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Seven Commuter-Friendly Companies

August 12, 2008
Related Topics: Benefit Design and Communication, Workforce Planning, Featured Article
Bank of America: The Charlotte, North Carolina-based financial institution, which has 200,000 employees worldwide, offers a $3,000 stipend to employees who purchase gas-electric hybrid vehicles. Since the program went nationwide in February 2007, Bank of America has shelled out nearly $6 million to help its workers cut their gasoline expenses and reduce their carbon output.
Principal Financial: The Des Moines, Iowa-based financial services firm underwrites a deal with the local public transit authority that allows its 8,000 employees to ride local buses for free, simply by flashing their company IDs. For employees who don’t live close to a bus stop, Principal contributes $35 a month to the cost of participating in a van-pooling program. The company also helps employees avoid the need to drive by providing a pharmacy and dry cleaning on site. Principal is also building a child care center.
F5 Networks: Two years ago, 80 percent of the Seattle-based business software provider’s 600 employees drove to work. Then the company began offering $300 a month to anyone who would take public transportation or bike to work. Today, more than half of the workforce is taking advantage of the offer.
Pitney Bowes: The Stamford, Connecticut-based maker of postage meters and other mailing solutions offers a variety of measures to make commuting easier for its 1,000 employees in the state. A company shuttle runs every 15 minutes during the morning and evening between the Stamford railroad station and the company’s two locations in the city, and the company has a special page on its intranet where employees can view and print train and bus schedules. Pitney Bowes also allows employees to work compressed workweeks and to flex their schedules to avoid rush hour.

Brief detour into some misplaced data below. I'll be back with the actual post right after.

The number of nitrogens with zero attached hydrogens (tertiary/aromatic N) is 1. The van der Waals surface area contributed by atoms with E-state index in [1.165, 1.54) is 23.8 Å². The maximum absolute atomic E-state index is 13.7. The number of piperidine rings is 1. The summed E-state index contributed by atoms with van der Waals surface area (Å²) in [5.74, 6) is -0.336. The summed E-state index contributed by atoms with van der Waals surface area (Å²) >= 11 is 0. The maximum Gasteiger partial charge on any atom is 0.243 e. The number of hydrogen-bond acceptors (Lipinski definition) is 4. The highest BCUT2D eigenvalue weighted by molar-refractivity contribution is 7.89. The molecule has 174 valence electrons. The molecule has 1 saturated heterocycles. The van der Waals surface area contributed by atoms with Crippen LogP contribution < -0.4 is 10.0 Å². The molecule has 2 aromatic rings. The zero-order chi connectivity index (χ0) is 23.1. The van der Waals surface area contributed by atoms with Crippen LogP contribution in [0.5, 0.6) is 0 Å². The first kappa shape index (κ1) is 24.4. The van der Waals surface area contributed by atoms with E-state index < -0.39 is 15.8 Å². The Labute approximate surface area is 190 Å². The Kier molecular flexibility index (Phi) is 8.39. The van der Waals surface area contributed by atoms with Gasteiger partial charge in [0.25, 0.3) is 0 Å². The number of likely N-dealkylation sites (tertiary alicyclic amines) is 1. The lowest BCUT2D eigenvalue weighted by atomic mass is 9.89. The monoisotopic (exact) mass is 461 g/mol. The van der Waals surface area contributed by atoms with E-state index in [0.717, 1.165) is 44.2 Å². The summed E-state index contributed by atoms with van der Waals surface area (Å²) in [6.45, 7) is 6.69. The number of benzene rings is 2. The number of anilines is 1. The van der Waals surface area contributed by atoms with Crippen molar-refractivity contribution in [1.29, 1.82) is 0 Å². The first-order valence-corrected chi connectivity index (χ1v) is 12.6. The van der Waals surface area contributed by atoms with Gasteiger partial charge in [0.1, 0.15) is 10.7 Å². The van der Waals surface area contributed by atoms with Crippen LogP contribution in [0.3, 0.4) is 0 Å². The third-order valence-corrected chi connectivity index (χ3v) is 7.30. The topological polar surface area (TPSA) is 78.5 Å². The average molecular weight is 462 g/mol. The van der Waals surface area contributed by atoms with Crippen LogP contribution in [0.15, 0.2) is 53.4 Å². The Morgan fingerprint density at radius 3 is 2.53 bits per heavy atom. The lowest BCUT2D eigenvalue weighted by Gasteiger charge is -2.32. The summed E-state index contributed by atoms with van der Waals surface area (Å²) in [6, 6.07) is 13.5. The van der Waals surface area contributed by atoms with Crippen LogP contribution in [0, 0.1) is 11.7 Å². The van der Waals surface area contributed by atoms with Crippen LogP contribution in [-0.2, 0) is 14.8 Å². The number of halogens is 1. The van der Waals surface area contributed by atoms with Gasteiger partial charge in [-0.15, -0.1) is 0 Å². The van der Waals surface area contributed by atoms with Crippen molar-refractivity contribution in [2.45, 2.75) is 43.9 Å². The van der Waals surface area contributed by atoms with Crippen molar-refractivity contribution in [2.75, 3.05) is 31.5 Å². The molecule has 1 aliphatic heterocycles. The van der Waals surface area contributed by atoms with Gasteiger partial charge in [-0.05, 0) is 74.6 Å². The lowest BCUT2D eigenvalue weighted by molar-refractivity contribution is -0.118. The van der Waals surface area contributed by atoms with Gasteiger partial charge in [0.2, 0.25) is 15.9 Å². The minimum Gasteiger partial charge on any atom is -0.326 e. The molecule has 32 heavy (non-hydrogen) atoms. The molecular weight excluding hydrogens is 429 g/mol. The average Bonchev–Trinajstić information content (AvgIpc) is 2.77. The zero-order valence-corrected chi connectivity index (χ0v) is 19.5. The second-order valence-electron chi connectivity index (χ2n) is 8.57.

Microsoft: The software giant, which is based in Redmond, Washington, and has 39,000 employees at its headquarters, offers its own private bus system to pick up workers in the Puget Sound area. Microsoft says the program eliminates 800 vehicle trips and 32,200 miles of employee travel each day. Not only does that make commuting easier, but it eliminates 3,800 tons of carbon emissions annually—a big plus to climate change-conscious techies.
Safeco: The Seattle insurer has more than 2,000 employees in the Puget Sound area, 90 percent of whom take public transportation or bike to work. The company makes it easier for them by subsidizing their use of Zipcar, a Boston-based rental company that enables users to reserve vehicles by the hour or the day online and pick them up at various locations around Seattle.
STS Telecom: The Cooper City, Florida-based provider of conventional and hosted Voice over Internet Protocol phone service reimburses employees for a portion of their daily commute—about $2 for each gallon of gas they use. In addition, the 75-employee company offers $250 toward the lease or purchase of a gas-electric hybrid car.

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